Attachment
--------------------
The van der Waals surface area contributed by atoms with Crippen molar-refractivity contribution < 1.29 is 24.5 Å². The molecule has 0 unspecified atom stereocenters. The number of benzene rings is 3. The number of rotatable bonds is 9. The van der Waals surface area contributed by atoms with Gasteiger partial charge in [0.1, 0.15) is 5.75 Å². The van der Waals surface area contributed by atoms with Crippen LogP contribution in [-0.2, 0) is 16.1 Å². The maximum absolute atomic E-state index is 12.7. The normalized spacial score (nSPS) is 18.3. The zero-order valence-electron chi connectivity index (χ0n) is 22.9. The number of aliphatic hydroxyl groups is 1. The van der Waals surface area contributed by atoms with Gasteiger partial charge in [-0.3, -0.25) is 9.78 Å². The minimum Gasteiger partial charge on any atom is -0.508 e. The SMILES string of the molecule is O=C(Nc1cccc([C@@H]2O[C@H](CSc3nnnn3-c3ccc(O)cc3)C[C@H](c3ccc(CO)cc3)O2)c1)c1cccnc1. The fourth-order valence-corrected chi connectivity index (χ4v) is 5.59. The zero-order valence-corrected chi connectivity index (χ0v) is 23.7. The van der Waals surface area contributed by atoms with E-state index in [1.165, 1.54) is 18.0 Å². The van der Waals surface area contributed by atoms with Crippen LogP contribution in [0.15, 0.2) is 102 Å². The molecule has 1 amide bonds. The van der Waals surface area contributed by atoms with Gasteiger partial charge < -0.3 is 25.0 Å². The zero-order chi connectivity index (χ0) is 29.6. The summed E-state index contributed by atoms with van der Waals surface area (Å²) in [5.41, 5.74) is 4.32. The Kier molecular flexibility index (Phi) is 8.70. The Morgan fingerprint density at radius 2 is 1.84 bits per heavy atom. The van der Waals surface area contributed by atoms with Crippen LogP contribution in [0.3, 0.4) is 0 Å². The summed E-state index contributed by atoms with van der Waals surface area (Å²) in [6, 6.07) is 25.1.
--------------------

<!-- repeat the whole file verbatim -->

The van der Waals surface area contributed by atoms with Crippen molar-refractivity contribution < 1.29 is 24.5 Å². The molecule has 0 unspecified atom stereocenters. The number of benzene rings is 3. The number of rotatable bonds is 9. The van der Waals surface area contributed by atoms with Gasteiger partial charge in [0.1, 0.15) is 5.75 Å². The van der Waals surface area contributed by atoms with Crippen LogP contribution in [-0.2, 0) is 16.1 Å². The maximum absolute atomic E-state index is 12.7. The normalized spacial score (nSPS) is 18.3. The zero-order valence-electron chi connectivity index (χ0n) is 22.9. The number of aliphatic hydroxyl groups is 1. The van der Waals surface area contributed by atoms with Gasteiger partial charge in [-0.3, -0.25) is 9.78 Å². The minimum Gasteiger partial charge on any atom is -0.508 e. The SMILES string of the molecule is O=C(Nc1cccc([C@@H]2O[C@H](CSc3nnnn3-c3ccc(O)cc3)C[C@H](c3ccc(CO)cc3)O2)c1)c1cccnc1. The fourth-order valence-corrected chi connectivity index (χ4v) is 5.59. The zero-order valence-corrected chi connectivity index (χ0v) is 23.7. The van der Waals surface area contributed by atoms with E-state index in [1.165, 1.54) is 18.0 Å². The van der Waals surface area contributed by atoms with Crippen LogP contribution in [0.15, 0.2) is 102 Å². The molecule has 1 amide bonds. The van der Waals surface area contributed by atoms with Gasteiger partial charge < -0.3 is 25.0 Å². The zero-order chi connectivity index (χ0) is 29.6. The summed E-state index contributed by atoms with van der Waals surface area (Å²) in [5.41, 5.74) is 4.32. The Kier molecular flexibility index (Phi) is 8.70. The Morgan fingerprint density at radius 2 is 1.84 bits per heavy atom. The van der Waals surface area contributed by atoms with Crippen LogP contribution in [0.3, 0.4) is 0 Å². The summed E-state index contributed by atoms with van der Waals surface area (Å²) in [6, 6.07) is 25.1.